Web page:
UK Immigration Rules Preventing NHS Employing Foreign Nurses and Compromising Health Care
Patient heath care is being, and will continue to be, comprised as a direct result of the tough immigration rules in the United Kingdom, NHS chiefs have warned.
Ahead of Winter – a crucial time for health care – NHS bosses claim that without recruiting circa one thousand foreign nurses to combat staff shortages before the end of the year, will seriously impact upon the care UK patients receive with surgical procedures being cancelled and treatments being delayed.
NHS Employers claim that current immigration rules are resulting in too many applications for certificates of sponsorship for nurses outside the EU being refused.
In a bid to address to growing issue, the heads of ten of the top NHS trusts have signed and sent a letter to the Home Secretary Theresa May calling upon her to loosen the immigration rules to allow foreign nurses to work in the UK.
NHS bosses have previously contacted the government with regards to the staff shortage problem. A mere two months ago NHS chiefs wrote to the UK’s Immigration Minister, James Brokenshire, and to date have not received a response.
It is not new for the UK’s immigration rules to come under fire. Back in June 2015, Peter Carter, who is the former Royal College of Nursing Chief Executive predicted that health forcing non-European Economic Area residents earning less than £35,000 per annum to leave the UK after six years, would make the nurse shortage problem worse.
Commenting, Danny Mortimer who is the Chief Executive of NHS Employers, stated:
'These are nurses who've been recruited and could start work in the NHS shortly – but we can't get them into the country.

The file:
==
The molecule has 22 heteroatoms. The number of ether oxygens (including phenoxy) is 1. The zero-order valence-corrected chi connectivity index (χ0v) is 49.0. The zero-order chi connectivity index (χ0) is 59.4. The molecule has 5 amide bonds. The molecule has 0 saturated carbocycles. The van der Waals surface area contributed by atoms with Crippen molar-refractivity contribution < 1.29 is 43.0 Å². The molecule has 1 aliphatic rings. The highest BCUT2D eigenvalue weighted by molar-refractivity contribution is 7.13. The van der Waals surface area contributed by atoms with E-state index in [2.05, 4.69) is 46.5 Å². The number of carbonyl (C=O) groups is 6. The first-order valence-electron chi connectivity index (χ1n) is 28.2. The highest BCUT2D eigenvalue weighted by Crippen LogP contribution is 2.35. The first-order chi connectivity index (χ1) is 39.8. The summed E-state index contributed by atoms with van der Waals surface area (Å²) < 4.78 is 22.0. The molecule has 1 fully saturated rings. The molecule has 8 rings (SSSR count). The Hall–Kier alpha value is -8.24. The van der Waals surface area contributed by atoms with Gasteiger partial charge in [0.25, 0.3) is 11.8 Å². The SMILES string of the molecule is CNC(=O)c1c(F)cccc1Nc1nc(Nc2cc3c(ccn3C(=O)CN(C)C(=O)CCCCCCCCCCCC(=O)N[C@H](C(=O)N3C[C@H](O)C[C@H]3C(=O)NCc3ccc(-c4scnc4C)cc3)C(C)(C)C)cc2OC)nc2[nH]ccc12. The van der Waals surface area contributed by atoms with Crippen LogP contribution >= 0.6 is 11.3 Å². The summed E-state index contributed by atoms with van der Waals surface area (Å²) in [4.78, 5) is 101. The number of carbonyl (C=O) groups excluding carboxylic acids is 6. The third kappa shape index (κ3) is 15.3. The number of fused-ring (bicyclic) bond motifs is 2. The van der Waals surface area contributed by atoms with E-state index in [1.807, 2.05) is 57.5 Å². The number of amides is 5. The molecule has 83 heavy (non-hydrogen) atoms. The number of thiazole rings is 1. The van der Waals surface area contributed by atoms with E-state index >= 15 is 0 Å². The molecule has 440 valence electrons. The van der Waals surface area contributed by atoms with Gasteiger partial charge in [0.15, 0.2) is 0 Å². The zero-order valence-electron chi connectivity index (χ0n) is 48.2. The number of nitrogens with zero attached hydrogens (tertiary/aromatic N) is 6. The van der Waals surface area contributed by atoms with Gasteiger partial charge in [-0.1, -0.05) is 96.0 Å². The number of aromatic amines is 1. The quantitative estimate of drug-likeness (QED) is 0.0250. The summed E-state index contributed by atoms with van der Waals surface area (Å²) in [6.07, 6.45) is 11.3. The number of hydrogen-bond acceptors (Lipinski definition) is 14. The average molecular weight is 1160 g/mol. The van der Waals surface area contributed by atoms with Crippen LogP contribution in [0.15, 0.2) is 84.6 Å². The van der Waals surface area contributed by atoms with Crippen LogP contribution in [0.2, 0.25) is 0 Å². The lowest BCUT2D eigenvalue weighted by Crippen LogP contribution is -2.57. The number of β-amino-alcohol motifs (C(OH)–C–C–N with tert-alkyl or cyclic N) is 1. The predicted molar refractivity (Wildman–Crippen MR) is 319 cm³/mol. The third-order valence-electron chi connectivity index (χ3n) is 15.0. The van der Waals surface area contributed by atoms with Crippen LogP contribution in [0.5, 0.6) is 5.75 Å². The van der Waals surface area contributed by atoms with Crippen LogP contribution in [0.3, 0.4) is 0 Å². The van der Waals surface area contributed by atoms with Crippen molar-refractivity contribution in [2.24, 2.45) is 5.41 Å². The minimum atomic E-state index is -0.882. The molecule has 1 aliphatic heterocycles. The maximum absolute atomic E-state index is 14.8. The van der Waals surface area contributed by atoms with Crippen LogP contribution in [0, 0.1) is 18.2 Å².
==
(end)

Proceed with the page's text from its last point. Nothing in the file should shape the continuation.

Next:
'They are trained, registered nurses recruited from outside the EU – most typically from India and the Philippines.
'Their absence will be keenly felt. Non-EU nurses are invaluable to the NHS.
'We are asking Theresa May to relieve the pressure on already stretched services as we head into the winter months.'
Mr Mortimer added:
'If Trusts are unable to employ these nurses it will impact on their ability to meet safe staffing levels and support the effective provision of services particularly in the winter months,' Mr Mortimer said.
'Whilst we are experiencing a mismatch between supply and demand we are asking that this is recognised and that nursing be placed on the shortage occupation list for the next two years.'
Also commenting on the sensitive issue, a Home Office spokesperson, stated:
'NHS trusts have been given more than 1,400 tier 2 certificates of sponsorship for nurses since April this year, but over 600 of the places allocated to them in April and May this year have been returned unused.
'The independent Migration Advisory Committee, which took evidence from a number of NHS trusts and representative bodies from across the UK, recommended against adding nurses to the Shortage Occupation List earlier this year.
'We will continue to monitor tier 2 take-up, but have no plans to change the level of the annual limit of 20,700 places.'
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For advice and assistance in relation to an application for a Tier 2 Sponsor Licence or an application for entry clearance or leave to remain as a Tier 2 migrant, contact our business immigration barristers in London. To do so, click here. You can also call us on 0203 617 9173.